Located 23 miles east of Sedro-Woolley along Highway 20 is the proud town of Concrete with a population of approximately 900 residents. After a number of name changes between 1890 and 1909, the town name of Concrete eventually stuck. The Washington Portland Cement Company and the Superior Portland Cement Company supplied the materials to build the Gorge, Ross and Diablo Lake Dams, and were opened in 1905 and 1908 respectively. The town is home to a number of historic buildings and the Henry Thomas Bridge. When completed in 1918, the bridge was the longest single span cement bridge in the world and is listed on the Washington State and National Historic Register.
The Cascade Trail parallels Highway 20 and occupies the route of an abandoned railroad that was built in 1900. The trail is 22.5 miles in length and connects Concrete to Sedro-Woolley. The surface is crushed rock and is open to those on horseback, bicyclists, runners and walkers.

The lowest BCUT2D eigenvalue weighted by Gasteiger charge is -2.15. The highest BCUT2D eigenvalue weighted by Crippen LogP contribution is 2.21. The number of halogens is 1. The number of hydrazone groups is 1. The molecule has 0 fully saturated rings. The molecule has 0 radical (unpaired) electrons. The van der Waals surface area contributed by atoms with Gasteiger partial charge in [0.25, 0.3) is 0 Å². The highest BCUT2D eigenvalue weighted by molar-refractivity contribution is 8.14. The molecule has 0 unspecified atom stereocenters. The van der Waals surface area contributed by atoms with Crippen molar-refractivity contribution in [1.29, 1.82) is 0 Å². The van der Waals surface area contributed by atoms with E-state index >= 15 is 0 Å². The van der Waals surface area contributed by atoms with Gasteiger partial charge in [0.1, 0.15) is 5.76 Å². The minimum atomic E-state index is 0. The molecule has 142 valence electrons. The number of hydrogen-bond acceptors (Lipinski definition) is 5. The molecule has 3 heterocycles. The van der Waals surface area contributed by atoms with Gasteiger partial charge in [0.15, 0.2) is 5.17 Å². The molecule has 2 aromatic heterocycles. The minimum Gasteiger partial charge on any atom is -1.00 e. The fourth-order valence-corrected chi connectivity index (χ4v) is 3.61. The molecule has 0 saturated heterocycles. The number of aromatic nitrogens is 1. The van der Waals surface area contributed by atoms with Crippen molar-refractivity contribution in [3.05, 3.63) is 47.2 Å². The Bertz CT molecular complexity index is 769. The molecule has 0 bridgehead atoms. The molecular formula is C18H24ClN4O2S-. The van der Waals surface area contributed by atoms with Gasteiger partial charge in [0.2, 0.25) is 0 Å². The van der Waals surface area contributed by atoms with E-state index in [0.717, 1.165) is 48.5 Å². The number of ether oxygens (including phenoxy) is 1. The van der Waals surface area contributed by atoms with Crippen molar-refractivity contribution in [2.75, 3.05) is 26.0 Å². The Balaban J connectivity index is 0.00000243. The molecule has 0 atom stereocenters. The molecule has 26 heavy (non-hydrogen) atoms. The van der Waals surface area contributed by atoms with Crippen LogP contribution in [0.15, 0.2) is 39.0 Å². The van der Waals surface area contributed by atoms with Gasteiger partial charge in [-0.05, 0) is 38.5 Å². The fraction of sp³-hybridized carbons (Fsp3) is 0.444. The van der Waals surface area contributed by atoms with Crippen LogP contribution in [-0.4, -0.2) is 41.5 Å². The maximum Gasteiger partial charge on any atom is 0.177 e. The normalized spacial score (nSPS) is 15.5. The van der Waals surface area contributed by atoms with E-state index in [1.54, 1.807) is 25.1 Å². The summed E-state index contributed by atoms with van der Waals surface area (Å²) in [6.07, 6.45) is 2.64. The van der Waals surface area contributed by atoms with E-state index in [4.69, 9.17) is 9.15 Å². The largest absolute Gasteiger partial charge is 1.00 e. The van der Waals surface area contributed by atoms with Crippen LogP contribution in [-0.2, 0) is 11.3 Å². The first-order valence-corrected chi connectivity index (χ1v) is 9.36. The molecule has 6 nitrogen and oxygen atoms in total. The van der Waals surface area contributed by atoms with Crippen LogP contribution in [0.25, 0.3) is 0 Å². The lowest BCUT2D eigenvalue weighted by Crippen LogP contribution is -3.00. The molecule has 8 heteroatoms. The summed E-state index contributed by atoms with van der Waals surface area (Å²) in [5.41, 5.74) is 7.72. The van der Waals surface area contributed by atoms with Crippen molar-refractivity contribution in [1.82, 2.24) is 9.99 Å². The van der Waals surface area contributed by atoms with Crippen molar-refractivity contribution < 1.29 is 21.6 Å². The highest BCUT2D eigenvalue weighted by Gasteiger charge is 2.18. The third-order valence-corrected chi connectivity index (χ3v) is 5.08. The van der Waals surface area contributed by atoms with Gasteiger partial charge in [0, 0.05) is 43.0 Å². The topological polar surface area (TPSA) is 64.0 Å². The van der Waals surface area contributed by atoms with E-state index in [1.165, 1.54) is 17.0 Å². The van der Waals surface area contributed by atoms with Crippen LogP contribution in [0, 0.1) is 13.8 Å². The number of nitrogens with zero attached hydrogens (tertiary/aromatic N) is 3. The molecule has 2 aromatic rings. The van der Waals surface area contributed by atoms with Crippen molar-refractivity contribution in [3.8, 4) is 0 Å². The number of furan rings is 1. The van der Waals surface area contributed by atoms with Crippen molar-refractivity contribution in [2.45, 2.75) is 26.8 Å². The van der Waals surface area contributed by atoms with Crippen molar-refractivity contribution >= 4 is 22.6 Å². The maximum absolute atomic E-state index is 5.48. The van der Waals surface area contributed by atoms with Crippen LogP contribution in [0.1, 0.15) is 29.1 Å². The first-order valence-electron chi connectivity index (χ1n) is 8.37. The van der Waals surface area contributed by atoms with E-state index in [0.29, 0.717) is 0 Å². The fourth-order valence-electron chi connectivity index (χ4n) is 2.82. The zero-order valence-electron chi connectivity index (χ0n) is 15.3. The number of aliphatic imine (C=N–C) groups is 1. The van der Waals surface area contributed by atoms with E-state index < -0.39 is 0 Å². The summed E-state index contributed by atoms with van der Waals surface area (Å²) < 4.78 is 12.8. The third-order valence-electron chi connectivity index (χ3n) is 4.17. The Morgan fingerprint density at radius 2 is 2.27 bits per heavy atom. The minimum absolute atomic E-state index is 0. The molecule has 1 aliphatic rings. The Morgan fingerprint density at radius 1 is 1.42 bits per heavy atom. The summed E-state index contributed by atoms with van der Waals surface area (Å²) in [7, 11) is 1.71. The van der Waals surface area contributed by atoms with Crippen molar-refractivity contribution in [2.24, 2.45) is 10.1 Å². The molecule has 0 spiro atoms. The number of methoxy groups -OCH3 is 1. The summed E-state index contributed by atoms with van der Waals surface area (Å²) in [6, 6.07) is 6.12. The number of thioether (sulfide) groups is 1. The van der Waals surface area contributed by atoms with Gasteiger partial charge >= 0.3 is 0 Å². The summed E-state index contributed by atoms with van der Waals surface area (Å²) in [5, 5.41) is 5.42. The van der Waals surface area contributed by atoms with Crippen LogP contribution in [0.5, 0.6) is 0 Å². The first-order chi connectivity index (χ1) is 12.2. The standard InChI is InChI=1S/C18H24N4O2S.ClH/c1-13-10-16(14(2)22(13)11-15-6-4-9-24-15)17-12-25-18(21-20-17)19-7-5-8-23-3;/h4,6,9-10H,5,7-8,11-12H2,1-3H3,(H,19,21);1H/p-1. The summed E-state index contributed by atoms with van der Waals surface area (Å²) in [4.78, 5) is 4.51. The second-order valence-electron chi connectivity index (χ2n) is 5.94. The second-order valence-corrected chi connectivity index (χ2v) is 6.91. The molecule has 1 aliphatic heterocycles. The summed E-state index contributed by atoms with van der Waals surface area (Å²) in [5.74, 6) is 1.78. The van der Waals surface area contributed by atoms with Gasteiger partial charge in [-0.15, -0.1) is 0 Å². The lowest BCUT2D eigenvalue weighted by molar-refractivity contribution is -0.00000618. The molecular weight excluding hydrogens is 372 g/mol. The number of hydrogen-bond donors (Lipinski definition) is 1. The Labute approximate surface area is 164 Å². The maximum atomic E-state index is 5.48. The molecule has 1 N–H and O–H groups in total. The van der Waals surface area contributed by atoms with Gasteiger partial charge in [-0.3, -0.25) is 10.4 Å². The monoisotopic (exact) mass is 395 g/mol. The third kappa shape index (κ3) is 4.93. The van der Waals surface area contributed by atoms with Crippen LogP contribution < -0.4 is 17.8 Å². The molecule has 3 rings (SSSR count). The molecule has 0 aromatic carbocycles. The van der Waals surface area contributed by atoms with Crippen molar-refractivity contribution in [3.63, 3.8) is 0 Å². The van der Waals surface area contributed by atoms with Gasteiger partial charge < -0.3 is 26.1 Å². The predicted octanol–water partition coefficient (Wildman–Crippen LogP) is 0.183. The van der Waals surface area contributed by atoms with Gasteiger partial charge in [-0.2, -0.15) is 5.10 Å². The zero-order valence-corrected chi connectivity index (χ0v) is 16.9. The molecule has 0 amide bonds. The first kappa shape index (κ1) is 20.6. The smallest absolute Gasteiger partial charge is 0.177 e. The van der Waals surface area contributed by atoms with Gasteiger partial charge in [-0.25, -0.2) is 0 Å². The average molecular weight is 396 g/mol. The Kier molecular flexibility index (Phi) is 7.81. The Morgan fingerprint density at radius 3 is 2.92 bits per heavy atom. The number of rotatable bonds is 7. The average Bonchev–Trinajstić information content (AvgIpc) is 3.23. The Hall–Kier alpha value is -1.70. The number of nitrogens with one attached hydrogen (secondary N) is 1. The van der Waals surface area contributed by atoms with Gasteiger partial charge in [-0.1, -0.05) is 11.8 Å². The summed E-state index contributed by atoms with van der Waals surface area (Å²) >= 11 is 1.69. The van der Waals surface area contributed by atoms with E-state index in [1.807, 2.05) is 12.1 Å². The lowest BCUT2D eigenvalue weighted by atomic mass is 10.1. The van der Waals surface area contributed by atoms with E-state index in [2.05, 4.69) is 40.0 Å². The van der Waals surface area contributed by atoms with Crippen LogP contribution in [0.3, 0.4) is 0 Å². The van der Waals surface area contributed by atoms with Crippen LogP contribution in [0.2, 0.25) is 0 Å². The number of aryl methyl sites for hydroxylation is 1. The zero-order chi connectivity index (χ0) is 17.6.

Cascade Days Celebration
Taking Place on August 21st and 22nd, Cascade Days has something for everyone. With parades through town, firefighter and logger competitions, car show, kids activities, live music and more, be sure to schedule a trip “up river” during this weekend to enjoy the festivities.
Originally opened in 1924, the Concrete Theatre has had a colorful past, serving as the entertainment center of Concrete and Eastern Skagit County. In 1987 the theatre was added to the Washington State Historical Registry and while there have been many years in which the theatre was not in operation, scheduled showings started in February 2010.
Originally established in the early 1900’s, the Concrete Herald covered news and activity in Eastern Skagit County until 1989. After being dormant for 20 years, the paper was revitalized with support from the local community and the efforts of Jason Miller, a local freelance writer and resident of Concrete. Be sure to pick up a copy while you are in town or visit www.concrete-herald.com.